The US federal government requires auditors to follow governmental auditing standards when performing audits of entities expending significant federal government dollars…
The US federal government requires auditors to follow governmental auditing standards when performing audits of entities expending significant federal government dollars. This study explores stakeholder participation during the comment letter phase of government auditing standard setting to determine if participation is symbolic or substantive.
Researchers conduct an analysis of the 179 comment letters submitted to the US Government Accountability Office (GAO) and received for their 2010 and 2017 exposure drafts of government auditing standards.
The distribution of stakeholder participation groups in the government auditing standard-setting process differs from the distribution in the private company auditing standard-setting process. On average, participants submit letters that are greater than two pages in length. Participants also contribute feedback on topics that the GAO directly solicits. Taken together, the results demonstrate stakeholder behaviors that are consistent with a substantive rather than symbolic due process involvement for government auditing standards.
Stakeholder beliefs are inferred based on the observed behavior of comment letter submissions. Also, there is a subjective element to the classification of the comment letters for the study.
Given the far-reaching implications of Yellow Book auditing standards on public, private and nonprofit entities, the findings are relevant to a heterogeneous audience. This study reveals opportunities for users of government auditing standards, practitioners and academics for greater involvement in due process standard setting to bring additional legitimacy to the GAO and its standard-setting activities.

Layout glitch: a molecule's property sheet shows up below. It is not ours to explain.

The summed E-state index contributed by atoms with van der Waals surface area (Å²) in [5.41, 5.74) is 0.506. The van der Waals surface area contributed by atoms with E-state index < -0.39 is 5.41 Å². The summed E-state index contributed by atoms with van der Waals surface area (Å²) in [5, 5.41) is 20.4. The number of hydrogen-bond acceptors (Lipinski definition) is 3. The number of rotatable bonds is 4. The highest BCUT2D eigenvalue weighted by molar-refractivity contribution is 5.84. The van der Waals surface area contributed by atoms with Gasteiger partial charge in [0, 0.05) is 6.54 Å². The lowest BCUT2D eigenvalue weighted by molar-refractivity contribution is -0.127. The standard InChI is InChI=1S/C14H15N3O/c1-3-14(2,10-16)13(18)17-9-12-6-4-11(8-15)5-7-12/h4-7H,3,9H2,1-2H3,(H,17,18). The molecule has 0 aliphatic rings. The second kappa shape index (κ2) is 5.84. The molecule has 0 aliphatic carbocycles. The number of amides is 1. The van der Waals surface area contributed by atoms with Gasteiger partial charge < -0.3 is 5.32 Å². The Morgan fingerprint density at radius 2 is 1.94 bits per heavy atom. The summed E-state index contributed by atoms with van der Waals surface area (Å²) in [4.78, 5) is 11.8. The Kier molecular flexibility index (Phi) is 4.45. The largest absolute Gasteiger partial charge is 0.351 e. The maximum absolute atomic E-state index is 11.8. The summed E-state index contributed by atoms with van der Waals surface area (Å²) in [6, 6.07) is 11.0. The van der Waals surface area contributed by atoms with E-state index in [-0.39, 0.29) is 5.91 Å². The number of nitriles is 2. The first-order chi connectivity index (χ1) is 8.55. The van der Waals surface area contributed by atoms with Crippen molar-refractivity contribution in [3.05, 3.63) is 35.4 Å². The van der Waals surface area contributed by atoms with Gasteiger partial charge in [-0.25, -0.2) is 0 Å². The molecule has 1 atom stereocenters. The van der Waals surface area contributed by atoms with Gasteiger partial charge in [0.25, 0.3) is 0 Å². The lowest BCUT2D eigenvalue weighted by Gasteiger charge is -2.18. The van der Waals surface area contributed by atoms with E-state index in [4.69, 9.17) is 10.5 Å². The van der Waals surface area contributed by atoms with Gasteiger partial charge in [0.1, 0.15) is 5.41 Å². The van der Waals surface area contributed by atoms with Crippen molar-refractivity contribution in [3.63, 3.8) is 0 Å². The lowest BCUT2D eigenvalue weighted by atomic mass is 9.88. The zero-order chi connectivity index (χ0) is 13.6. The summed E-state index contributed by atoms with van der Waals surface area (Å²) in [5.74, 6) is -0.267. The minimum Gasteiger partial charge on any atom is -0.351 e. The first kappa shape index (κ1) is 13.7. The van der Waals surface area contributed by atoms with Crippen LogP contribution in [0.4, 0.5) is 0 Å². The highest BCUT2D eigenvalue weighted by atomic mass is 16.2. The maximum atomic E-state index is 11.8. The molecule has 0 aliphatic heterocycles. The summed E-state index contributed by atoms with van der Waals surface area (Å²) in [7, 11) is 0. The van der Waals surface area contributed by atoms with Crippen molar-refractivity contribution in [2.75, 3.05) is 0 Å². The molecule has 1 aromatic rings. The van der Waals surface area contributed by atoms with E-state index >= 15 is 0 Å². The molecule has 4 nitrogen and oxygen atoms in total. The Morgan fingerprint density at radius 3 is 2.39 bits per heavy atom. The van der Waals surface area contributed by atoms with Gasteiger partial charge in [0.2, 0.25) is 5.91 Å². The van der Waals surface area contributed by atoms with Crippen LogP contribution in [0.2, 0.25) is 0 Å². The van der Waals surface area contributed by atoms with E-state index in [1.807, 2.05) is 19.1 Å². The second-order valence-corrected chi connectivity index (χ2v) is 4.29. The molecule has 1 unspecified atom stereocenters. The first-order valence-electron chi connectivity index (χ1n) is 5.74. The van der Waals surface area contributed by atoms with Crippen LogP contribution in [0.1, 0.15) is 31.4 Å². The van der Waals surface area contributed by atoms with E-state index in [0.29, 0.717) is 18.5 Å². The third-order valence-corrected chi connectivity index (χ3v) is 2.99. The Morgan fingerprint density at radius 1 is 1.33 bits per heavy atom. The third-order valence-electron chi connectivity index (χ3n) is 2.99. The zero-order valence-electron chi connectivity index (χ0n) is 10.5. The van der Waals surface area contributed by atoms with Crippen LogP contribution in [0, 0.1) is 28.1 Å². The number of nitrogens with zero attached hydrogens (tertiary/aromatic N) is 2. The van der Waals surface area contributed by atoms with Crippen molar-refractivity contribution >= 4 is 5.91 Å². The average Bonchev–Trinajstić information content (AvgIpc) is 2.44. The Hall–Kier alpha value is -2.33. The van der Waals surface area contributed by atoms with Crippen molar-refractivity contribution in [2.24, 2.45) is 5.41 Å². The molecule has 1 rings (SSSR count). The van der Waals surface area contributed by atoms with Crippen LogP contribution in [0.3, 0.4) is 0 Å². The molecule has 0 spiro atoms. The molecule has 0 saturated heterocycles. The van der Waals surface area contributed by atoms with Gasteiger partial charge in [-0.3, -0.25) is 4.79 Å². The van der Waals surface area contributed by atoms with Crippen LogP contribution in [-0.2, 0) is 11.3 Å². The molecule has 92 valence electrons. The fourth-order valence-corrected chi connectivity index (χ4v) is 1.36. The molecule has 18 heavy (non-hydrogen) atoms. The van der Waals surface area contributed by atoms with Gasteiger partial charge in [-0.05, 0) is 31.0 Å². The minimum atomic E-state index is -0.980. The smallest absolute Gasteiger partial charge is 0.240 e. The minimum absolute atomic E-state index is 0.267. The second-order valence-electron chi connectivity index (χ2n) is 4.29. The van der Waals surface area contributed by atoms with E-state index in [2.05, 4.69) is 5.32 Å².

Beyond the current study, little empirical research examines Yellow Book auditing standards or the due process through which these standards are established. This is the first study to examine the complete set of comment letters for the 2010 and 2017 exposure drafts of government auditing standards.
Ethical attitudes are especially important for accounting students as they transition from higher education into a profession where continuing education requirements for…
Ethical attitudes are especially important for accounting students as they transition from higher education into a profession where continuing education requirements for ethics are pervasive across state boards. We examine if generational categorization impacts ethical attitudes. We compare 172 student responses from an ethical survey to results reported in the prior literature from 1997, 2004, and 2007. We find evidence consistent with current students becoming less tolerant of ethically questionable behavior. Also, we explore students with self-declared Certified Public Accountant (CPA) aspirations to other students revealing minimal differences. This suggests that discussions around ethical attitudes might be beneficial in the workplace as multigenerational individuals need to make subjective decisions when working together. More specifically, our study encourages the development of additional ethical vignettes that include technological innovation twists to foster more robust classroom ethics discussions as many students fail to find a significant ethical gray area with the traditional vignettes.